If you've never adopted an author-mentor, maybe this year would be a good time to begin. Who can tell how the Lord may use that one man or that one woman to deeply impact your life and spur you on in your love for the Lord and His people this year?

May you be blessed as you draw nearer to our Lord God.

C.S. Lewis Chronological Reference List (compiled from Wikipedia)

The Pilgrim's Regress (1933)

The Allegory of Love: A Study in Medieval Tradition (1936)

Out of the Silent Planet (1938)

Rehabilitations and other essays (1939) — with two essays not included in Essay Collection (2000)

Collected Letters, Vol. I: Family Letters 1905 – 1931 (2000)

The Personal Heresy: A Controversy (with E. M. W. Tillyard, 1939)

The Problem of Pain (1940)

A Preface to Paradise Lost (1942)

The Screwtape Letters (1942)

The Abolition of Man (1943)

Perelandra (aka Voyage to Venus) (1943)

Beyond Personality (1944)

The Great Divorce (1945)

That Hideous Strength (1946)

Collected Letters, Vol. II: Books, Broadcasts and War 1931 – 1949 (2004)

Miracles: A Preliminary Study (1947, revised 1960)

George MacDonald: An Anthology (editor, 1947)

Essays Presented to Charles Williams (editor, 1947)

Arthurian Torso (1948; on Charles Williams's poetry)

Collected Letters, Vol. III: Narnia, Cambridge and Joy 1950 – 1963 (2007)

The Lion, the Witch and the Wardrobe (1950)

Prince Caspian (1951)

The Voyage of the Dawn Treader (1952)

Mere Christianity (1952; based on radio talks of 1941 – 1944)

The Silver Chair (1953)

The Horse and His Boy (1954)

English Literature in the Sixteenth Century Excluding Drama (1954); 1975 reprint ISBN 0198812981;

Major British Writers, Vol I (1954), Contribution on Edmund Spenser

Surprised by Joy: The Shape of My Early Life (1955; autobiography)

The Magician's Nephew (1955)

The Last Battle (1956)

Till We Have Faces (1956)

Reflections on the Psalms (1958)

The Four Loves (1960)

Studies in Words (1960)

An Experiment in Criticism (1961)

Screwtape Proposes a Toast (1961) (an addition to The Screwtape Letters)

A Grief Observed (1961; first published under the pseudonym «N. W. Clerk»)

They Asked for a Paper: Papers and Addresses(1962)

Selections from Layamon's Brut (ed. G L Brook, 1963 Oxford University Press) introduction

Letters to Malcolm: Chiefly on Prayer (1964)

The Discarded Image: An Introduction to Medieval and Renaissance Literature (1964)
Studies in Medieval and Renaissance Literature (1966) — not included in Essay Collection (2000)

Spenser's Images of Life (ed. Alastair Fowler, 1967)

Letters to an American Lady (1967)

Christian Reflections (1967; essays and papers)

Selected Literary Essays (1969) — not included in Essay Collection (2000)

God in the Dock: Essays on Theology and Ethics (1970), = Undeceptions (1971) — all included in Essay Collection (2000)

The Dark Tower (1977)

Of Other Worlds (1982; essays) — with one essay not included in Essay Collection
Present Concerns (1986; essays)

All My Road Before Me: The Diary of C. S. Lewis 1922 – 27 (1993)

Additional References:

Essay Collection: Literature, Philosophy and Short Stories (2000)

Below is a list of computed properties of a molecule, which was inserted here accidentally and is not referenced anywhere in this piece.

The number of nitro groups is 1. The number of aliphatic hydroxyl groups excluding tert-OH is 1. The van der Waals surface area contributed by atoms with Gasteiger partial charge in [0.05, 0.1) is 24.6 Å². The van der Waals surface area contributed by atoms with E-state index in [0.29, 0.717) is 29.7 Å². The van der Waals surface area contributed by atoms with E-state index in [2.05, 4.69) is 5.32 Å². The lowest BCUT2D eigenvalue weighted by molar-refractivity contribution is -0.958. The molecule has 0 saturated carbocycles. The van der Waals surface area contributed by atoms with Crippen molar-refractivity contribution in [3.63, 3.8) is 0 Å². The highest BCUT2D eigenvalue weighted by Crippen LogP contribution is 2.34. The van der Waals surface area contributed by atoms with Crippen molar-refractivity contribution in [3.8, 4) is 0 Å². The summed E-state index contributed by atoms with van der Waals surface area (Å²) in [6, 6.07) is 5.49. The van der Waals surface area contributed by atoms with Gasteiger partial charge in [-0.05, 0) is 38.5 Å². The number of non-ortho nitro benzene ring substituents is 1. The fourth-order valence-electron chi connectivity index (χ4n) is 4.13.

Essay Collection: Faith, Christianity and the Church (2000)

The Business Of Heaven:Daily Readings From C. S. Lewis ed. Walter Hooper, 1984, Harvest Book, Harcourt, Inc.

Boxen: The Imaginary World of the Young C. S. Lewis (ed. Walter Hooper, 1985)

Spirits in Bondage (1919; published under pseudonym Clive Hamilton)

Dymer (1926; published under pseudonym Clive Hamilton)

Narrative Poems (ed. Walter Hooper, 1969; includes Dymer)

The Collected Poems of C. S. Lewis (ed. Walter Hooper, 1994; includes Spirits in Bondage)

Monday, January 5, 2009

Well, What Do Ya Know?

Some of you may be checking in to see if we got out of these four walls for our pledged 45 minutes today. I am happy to say that, indeed, we did! Actually, we took a walk for over an hour with my sister and her baby! Woo hoo :) (Nothing like a little internet accountability to get your buns moving, eh?). That's what I always say.

And what do you know, we had a great time! It was 30 degrees with a little wind, making it feel more like the mid-20s, but we were bundled up and walking at a decent pace much of the time, so we kept fairly toasty. My kiddos ran hard and got all kinds of energy out. Yay for that! As a bonus, we were able to collect a small assortment of evergreen cones along the way and score some quality nature study time. Big yay for that! It all started with one very large cone that I think is a fir cone of some sort. A little collection followed and we started to pay attention to the needles on the same trees, hoping to get an I.D. on a few. We had a hard time remembering once we got back home to the field guides, though. SweetP had an excellent plan of going back out tomorrow with the sole intent of I.D.-ing the trees we collected the cones from today. Splendid idea, SweetP! I think we will :)

During Little Dude's nap the girls started drawing some of the cones. Then we got out a little paint and tried rolling the cones in it to see how they'd print on paper. Not very well. But, they make great alternative brushes and we had some nice scratch effects going on by scraping the paint with the cones in a sort of combing fashion. Plus it's just always great fun to get paint all over you when you're a kid :)

So, we logged an hour and fifteen minutes on our winter nature walk. Considering the mid-20s temp and the fact that we are smack in the middle of moving, I feel pretty good about that. I'm still keeping 45 minutes as my official pledge, but we'll try for more if we can.